Culture in the Classroom

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If you can’t tell, I love the Day of the Dead. I didn’t learn about the history of the day of the dead until I was in college, and it really blew my mind. I try to share this amazing holiday’s history with my students every year. This year my 4th, 6th, and 8th grades explored art projects themed around the day of the dead.

Last year I struggled with finding the words and guiding discussion around this holiday and still having time to work on our project! In college I was told that my projects should be multicultural but should always be respectful. Since I did not grow up with this holiday, I try to be as knowledgeable and factual as I can. This year I found some great videos that do an amazing job of explaining what the Day of the Dead is all about. They help me to present this project in a respectful way and it’s a lot more fun than watching the art teacher jib jab for 10 minutes!

Here are a few of the videos I have found:


Understanding Mexicans: Dia De Los Muertos

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This video thoroughly explains the Day of the Dead from the perspective of someone who has experienced this holiday. Here’s a quote from Mayitzin’s YouTube page: ” The day of the Death is another excuse for the Mexicans to remember the past and miss it some times; to wonder and wish for a comfortable future; but most of all to share and celebrate their lives with the people they love the most, and it doesn’t matter if they are physically present or not.”

Feasts Documentary

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This is an 18 minute clip from a BBC documentary on feasts. In this documentary the narrator visits a parades, dresses like La Catrina and interviews people who are celebrating in their homes. If you have the time to show this in your classroom, it is a great aide. I don’t have the time, so I attached it to my website for my students to watch on their time if they are interested in learning more.

Dia De Los Muertos animated short

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This short film is a CGI students academy award gold medal winner.My students absolutely LOVE this video. even though it’s only 3 minutes long with no speaking, it perfectly captures the feeling of the Day of the Dead. I show this to my younger classes, by my older kids love it too.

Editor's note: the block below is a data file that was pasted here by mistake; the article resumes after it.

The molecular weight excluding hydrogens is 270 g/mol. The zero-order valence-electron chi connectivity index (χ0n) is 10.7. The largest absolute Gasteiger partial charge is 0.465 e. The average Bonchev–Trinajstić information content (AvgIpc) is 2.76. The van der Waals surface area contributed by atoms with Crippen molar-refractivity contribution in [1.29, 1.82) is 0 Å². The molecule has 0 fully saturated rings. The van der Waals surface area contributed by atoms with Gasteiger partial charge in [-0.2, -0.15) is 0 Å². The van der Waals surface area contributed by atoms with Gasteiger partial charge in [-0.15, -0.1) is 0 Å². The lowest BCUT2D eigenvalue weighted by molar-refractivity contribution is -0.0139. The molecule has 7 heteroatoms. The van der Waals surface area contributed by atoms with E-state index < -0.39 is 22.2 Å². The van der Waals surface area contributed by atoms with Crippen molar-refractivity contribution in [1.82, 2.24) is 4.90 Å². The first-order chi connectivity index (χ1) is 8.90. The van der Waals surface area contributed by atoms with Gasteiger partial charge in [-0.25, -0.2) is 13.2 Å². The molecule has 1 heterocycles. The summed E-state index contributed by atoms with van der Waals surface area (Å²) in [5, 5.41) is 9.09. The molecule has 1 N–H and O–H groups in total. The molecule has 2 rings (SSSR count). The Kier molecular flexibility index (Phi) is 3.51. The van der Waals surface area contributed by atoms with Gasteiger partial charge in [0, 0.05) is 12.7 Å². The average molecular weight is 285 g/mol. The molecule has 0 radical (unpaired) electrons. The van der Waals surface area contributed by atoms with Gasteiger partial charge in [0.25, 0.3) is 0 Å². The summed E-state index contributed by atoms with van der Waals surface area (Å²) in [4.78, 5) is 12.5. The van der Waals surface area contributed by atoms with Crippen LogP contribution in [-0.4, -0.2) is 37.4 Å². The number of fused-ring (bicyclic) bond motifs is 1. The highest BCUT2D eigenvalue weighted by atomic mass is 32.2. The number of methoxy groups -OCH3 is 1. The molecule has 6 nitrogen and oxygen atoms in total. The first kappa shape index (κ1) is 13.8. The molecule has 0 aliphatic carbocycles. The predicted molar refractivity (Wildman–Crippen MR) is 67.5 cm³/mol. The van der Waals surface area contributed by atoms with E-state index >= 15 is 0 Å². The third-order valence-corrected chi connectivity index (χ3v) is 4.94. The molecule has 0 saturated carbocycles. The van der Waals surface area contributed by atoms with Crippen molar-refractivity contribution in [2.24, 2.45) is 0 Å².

How have you become more culturally aware in your classroom? Is there anything you have changed or included in your classroom to make your classroom more multicultural?

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Mexican Folk Art Masks

 

I’m happy to say that it’s only October and I have my first sculpture project out of the way! Since sculpture tends to be synonymous with messy, sculpture tends to be a little daunting when you are art-on-a-cart. 

I’ve had the idea for these Day of the Dead inspired masks for a few years now, and I knew I had to do them early in order to have them hung by November 1st.

I bought multicultural face forms in the beginning of the year and got all my paper mache materials prepped and ready. I used table covers for a quick cleanup and table trays to keep any spills contained. Luckily, my eighth grade class was very receptive to the rules and made paper mache cleanup feel like a breeze! The eighth grade teacher was kind enough to allow me to re-arrage his classroom into small groups. The only trouble we ran into was going to the bathroom to wash hands. I still haven’t quite figured out the dynamics of bathroom breaks without having to clean up 20 minutes early ( and I’m not sure if I ever will!)

I asked my students to add five or six layers of paper mache and to alternate directions of their paper strips in between layers. It worked like a charm. All of the masks were sturdy and dry by the next day! We added two layers of white paint over the newspaper. We watched a short slideshow of sugar skulls, learned how to draw a human skull, and looked at packets of sugar skulls to get some ideas. We completed our sketches while our paint dried, and discussed how to use line, shape and pattern to create unity in an artwork. 

Here are our masks after they were painted. The multicultural face forms are wonderful because each mask has a different shape and form!

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The next week we used our sketches to guide us through painting. I was so excited to let my students paint that I skipped ahead and did not ask them to sketch their designs on the masks before applying paint! The kids went ahead, using small flat brushes for shape and thick line, and small, pointed brushes for thin lines. First we added black paint for the eyes, nose and teeth. We then got to work on line and shape in color. I discovered lidded jello shot cups for storing paint (currently changing my life!) and gave the students paper plates for mixing colors. 

Here are my eighth graders working on their masks:

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Despite being apprehensive about sculpture and skipping a step in excitement, their masks turned out wonderfully! The students and I are delighted with the results! They are currently on display in the hallway- we have gotten may great comments from the staff and the younger students. All my classes want to know when they will be learning about the Day of the Dead!

Here they are on display: 

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Here are a few close-ups:

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